During this past year of covid-19, our concept of who our neighbor is has undergone some interesting challenges. For some, it may seem like they have no neighbors at all. For individuals and families who have needed to be strictly sheltering in place, they may not have seen their neighbors in ages. Whether living in a large urban apartment building, a private home, or a care facility, access to the person next door has been severely restricted.
At the same time, however, the concept of neighbor has expanded considerably, particularly for individuals who have access to a good internet connection. In so many ways, I have found that my world has opened up to new, virtual neighbors, some of whom live here in Boise and others who are scattered around the country. These are people I might not have met nor would they have become my virtual neighbors but for the pandemic.
As a part of my Lenten discipline, I read the daily Lenten Meditations written by the clergy of the Washington National Cathedral. Recently, The Rev. Canon Rosemarie Logan Duncan contemplated her own “spiritual reboot” during this season and focused on St. Mark’s words to “love your neighbor as yourself.” Rev. Logan Duncan concludes her reflection by stating that “(i)t is important to remember that the purpose of our lives is loving God and loving others,” So, the question here is who are those others, those neighbors who we are to love?
In the Winter 2017 volume of “Word and World” published by Luther Seminary in St. Paul, Minnesota, brothers Rolf and Karl Jacobson published an article entitled “The Old Testament and the Neighbor,” posing the question: “Who Is My Neighbor? Entertaining an Ancient Question”.
In all the times I have read the Ten Commandments, I must admit that I have not focused on how “other-directed” it is; I have focused on what I should not do. Yes, we are commanded initially to love God but most of the commandments are really about how to be a good neighbor. The Jacobson brothers joke that they should write a book on the Ten Commandments entitled: “Your Neighbor’s Best Life Now: 10 Commandments for Loving Your Neighbor Fully.” In a few short paragraphs, the Jacobson’s reframe the Ten Commandments to emphasize the focus on the neighbor.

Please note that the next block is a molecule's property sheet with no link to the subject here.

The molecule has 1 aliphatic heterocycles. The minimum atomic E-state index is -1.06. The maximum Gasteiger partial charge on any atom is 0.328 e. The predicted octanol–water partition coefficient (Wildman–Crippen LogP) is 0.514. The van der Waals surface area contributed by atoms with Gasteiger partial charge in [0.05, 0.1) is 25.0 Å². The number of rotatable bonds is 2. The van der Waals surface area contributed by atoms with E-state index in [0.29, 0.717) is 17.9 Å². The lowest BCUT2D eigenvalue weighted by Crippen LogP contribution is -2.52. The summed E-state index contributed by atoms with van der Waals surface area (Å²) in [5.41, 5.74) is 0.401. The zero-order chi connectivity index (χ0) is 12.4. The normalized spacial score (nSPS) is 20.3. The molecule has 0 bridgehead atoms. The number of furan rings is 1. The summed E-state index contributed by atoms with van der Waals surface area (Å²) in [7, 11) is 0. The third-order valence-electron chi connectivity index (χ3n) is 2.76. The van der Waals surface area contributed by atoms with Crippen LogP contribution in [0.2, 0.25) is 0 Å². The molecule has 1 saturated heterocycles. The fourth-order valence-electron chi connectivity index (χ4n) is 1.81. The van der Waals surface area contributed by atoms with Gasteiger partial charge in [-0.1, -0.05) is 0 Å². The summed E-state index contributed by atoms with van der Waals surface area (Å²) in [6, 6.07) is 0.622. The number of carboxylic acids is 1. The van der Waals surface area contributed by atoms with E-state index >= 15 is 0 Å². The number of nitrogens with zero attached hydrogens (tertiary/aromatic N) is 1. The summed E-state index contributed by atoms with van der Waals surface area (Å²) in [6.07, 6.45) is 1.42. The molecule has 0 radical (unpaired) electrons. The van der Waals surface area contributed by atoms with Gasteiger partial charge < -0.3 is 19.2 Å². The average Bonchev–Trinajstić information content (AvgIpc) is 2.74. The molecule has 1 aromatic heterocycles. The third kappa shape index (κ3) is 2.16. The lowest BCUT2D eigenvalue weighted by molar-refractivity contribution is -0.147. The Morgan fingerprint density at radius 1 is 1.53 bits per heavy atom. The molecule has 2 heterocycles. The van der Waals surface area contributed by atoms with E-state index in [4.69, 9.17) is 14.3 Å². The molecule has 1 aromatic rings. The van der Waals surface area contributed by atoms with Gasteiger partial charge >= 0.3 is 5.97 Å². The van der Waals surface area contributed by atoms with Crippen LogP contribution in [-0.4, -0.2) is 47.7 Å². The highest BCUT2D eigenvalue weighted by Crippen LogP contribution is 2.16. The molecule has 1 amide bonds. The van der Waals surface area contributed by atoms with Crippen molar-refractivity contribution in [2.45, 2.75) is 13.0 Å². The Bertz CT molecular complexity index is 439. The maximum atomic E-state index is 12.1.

They remind us not to even desire to do wrong to a neighbor, because “evil so often begins with the wrong desire.” Just as desires can lead to harmful actions against our neighbors, so can our words – “You shall not bear false witness against your neighbors” is described as follows:
This is not a general commandment against lying, against harming one’s own soul by means of deception. Rather this is a commandment against hurting the neighbor with our words. God could have said, “Don’t lie.” Instead, God said, “Don’t hurt your neighbor with your words.”
The actions prohibited in many other commandments, i.e., theft, adultery, and murder are deeds that harm the neighbor. The Jacobson’s expand the reach of the Fourth Commandment to not only honoring one’s parents, but also grandmothers and grandfathers, the disabled, and that elderly next-door neighbor who hasn’t set foot out of her house for months.
The Jacobson’s remind us that the commandment to keep the Sabbath holy extends to one’s entire sphere of influence – family members, animals, strangers and, in the words of the Commandments themselves, slaves. While that last word needs to be re-stated for our time, this commandment calls us to act justly with regard to those with whom we interact in the workplace and society.
As we explore who our neighbors are and how we should interact with them, one of the best sources of wisdom on this topic is Mr. Rogers, the constant and consistent neighbor to children and their caregivers for decades. Every day, Mr. Rogers would respectfully ask the children (and their caregivers): “Please, won’t you be my neighbor?” Even though Fred Rogers has been dead for nearly 20 years, we continue to turn to him for wisdom.
In 2017, Shea Tuttle wrote an article, published by UC-Berkeley, entitled “Seven Lessons from Mr. Rogers That Can Help Americans Be Neighbors Again”; she also wrote a book on the life and faith of Fred Rogers that was published in 2018. In her article, she describes how Mr. Rogers delved into the confusing, often scary, world of childhood and taught children that both self-expression and respect for others can co-exist. He acknowledged that our neighbors, while they may be different from us, are just as complex as we are, and we need to respect and honor them and those differences.
Mr. Rogers use of the word “neighbor” was deliberate. He never called the children or those living in his neighborhood his friends or boys and girls. By use of that word “neighbor”, he calls to mind a relationship that is grounded in the Ten Commandments. Mr. Rogers was calling us “out of . . . our silos of sameness, into lives of mercy and care for one another.” Perhaps we continue to call on Mr. Rogers because of who he was and who he believed we could be. According to Ms. Tuttle:
He (Fred Rogers) believed in – and worked every day to emulate – a Jesus who welcomes children, loves us just the way we are, and calls us to love self and neighbor.
As we consider what life may be like once we can interact with our neighbors, wherever and whomever they may be, it may be wise to recall the other-directed emphasis of the Ten Commandments and the words of Mr. Rogers to be a good neighbor to all.
Let us pray...
Dear God, we thank you for our neighbors, whether next door or continents away. Help us to focus our attention on the other and not ourselves. Help us to treat the stranger with dignity and respect. Help us to realize that in the stranger’s eyes, we see you. Amen.v